Use Dieting Knowledge to Lose Debt, Weight

Same skills can translate into healthier body, healthier budget.

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San Mateo, CA (PRWEB) August 27, 2008

Americans struggle with too much debt and too much weight -- but fortunately, individuals also have the tools to resolve both issues, and sometimes those tools are the same, said Andrew Housser, co-founder and co-CEO of free online consumer portal Bills.com.

Americans have the highest obesity rate in the world. At the same time that they are growing heavier, they continue to increase their personal debt. In addition, research shows that having too much debt creates stress that impacts individuals' health, just as obesity does. A recent study found that people with debt-related stress report significantly higher levels of health problems, including migraines, ulcers and muscle pain.

"Most Americans could shape up their physical as well as their fiscal well-being," said Housser. "Fortunately, just about any American who has read a magazine or flipped on a TV self-help program knows more than his or her fair share about how to lose weight -- and those skills can translate to better financial well-being, too."

Housser offered a look at how losing weight compares with losing debt -- and what Americans can do to get both health and finances in shape.

1.    Understand "spending." The first step to a successful diet and to a successful budget is to understand current patterns of consumption. Many nutrition counselors recommend dieters write down everything they eat. Similarly, to get spending habits in control, use a small notebook or PDA to jot down every penny you spend, at least for a week or two.

2.    Create a plan. With overspending, as with overeating, we cannot change our ways without knowing where we are going. In terms of a diet, individuals can consult with a physician or nutritionist to understand caloric needs, and then plan meals, snacks and exercise to live within that caloric budget. In terms of finances, draft a spending plan that includes all income and expenses. First, add up all mandatory bills such as mortgage, car payments and utilities, as well as debt repayment. Any extra money can go toward extra debt payments -- and if some is left over, it can be spent on "snacks" like hobbies and entertainment.

3.    Use discipline. Sticking to any new program -- especially one that requires restrictions to your former lifestyle -- can be challenging. Setting, maintaining and working toward goals - and, for many, doing so together with family members - can help. When it comes to your finances, remember that it is all in the service of a greater end: your freedom from the restraints and pressures of being over your head in debt.

4.    Plan for the unexpected. Dieters might face challenges such as a vacation or a luxurious dessert bar during an evening out. As a new spending plan gets rolling, similar hurdles might arise: a great price on a cruise, a dream house going up for sale or simply another night when an individual does not feel like cooking and would prefer the ease of dining out. "Before these occasions come up, think of how you might handle them," Housser suggested. "Stock the freezer with some pre-cooked meals, save a few dollars every month to take a vacation and wait to upgrade your TV until your debt is paid off. By budgeting ahead of time -- whether calories or dollars -- you will stay ahead of the game and have a reward to look forward to in the future."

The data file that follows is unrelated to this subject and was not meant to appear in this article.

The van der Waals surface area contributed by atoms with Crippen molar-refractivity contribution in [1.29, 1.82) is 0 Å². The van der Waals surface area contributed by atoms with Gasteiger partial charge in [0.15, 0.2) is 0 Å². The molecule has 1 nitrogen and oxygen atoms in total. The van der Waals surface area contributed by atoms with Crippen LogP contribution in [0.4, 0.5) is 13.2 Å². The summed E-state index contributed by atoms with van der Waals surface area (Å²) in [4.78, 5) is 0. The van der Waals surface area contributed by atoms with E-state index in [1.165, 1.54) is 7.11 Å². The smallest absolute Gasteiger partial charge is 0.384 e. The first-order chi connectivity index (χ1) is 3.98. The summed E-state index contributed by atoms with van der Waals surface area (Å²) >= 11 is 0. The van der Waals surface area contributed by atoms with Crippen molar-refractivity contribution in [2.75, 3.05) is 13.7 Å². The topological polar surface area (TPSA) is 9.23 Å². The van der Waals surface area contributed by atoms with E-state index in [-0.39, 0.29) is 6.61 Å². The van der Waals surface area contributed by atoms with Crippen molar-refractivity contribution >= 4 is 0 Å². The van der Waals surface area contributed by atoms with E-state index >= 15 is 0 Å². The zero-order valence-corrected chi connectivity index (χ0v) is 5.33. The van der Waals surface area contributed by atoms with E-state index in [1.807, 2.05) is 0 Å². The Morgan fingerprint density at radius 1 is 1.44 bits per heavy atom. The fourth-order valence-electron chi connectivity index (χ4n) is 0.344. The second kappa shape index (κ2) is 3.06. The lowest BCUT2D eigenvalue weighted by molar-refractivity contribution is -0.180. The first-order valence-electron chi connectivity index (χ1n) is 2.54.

5.    Visualize. Take a few minutes every day to imagine the new you. Dream about how your discipline will pay off in the end. A dieter might post a picture of a swimsuit they hope to fit into on the refrigerator; budgeters can sit back, close their eyes, and imagine a time when no requests for late payment arrive in the mail, there are no mounds of loans to pay back and they can look forward to the results of planned savings, such as vacations, new furniture or even retirement.

6.    Plan a reward. Set goals and provide some self-encouragement with a planned reward. To stay on track, be sure the reward does not reinforce the habit you are trying to break. For example, a dieter might reward a weight-loss goal with a new workout accessory, not a bowl of ice cream. A budgeter who achieves a financial milestone might plan a weekend picnic or other outing, not splurge on a new video game system.

"Achieving significant goals, whether for your physical or financial health, requires dedication," said Housser. "Both can be achieved, however -- and in the end, both kinds will make you healthier, in body and in spirit."

About Bills.com (http://www.bills.com):
Based in San Mateo, Calif., Bills.com is a free one-stop portal where consumers can educate themselves about complex personal finance issues and comparison shop for products and services including credit cards, debt relief assistance, insurance, mortgages and other loans. As the online portal to Freedom Financial Network, LLC, the company has served more than 40,000 customers nationwide since 2002 while managing more than $1 billion in consumer debt. Its RSS feed is available at http://www.bills.com/news_releases/.

Bills.com holds the No. 257 spot on the Inc. 500 list for 2008, and the No. 3 spot on Entrepreneur Magazine's Hot 100 list of the fastest-growing U.S. companies. Bills.com also was named a finalist as "most innovative company" in the American Business Awards in 2008. Company co-founders and co-CEOs Andrew Housser and Brad Stroh were named to the Silicon Valley/San Jose Business Journal's "40 Under 40" list in 2008, and are recipients of the Northern California Ernst & Young 2008 Entrepreneur of the Year Award.

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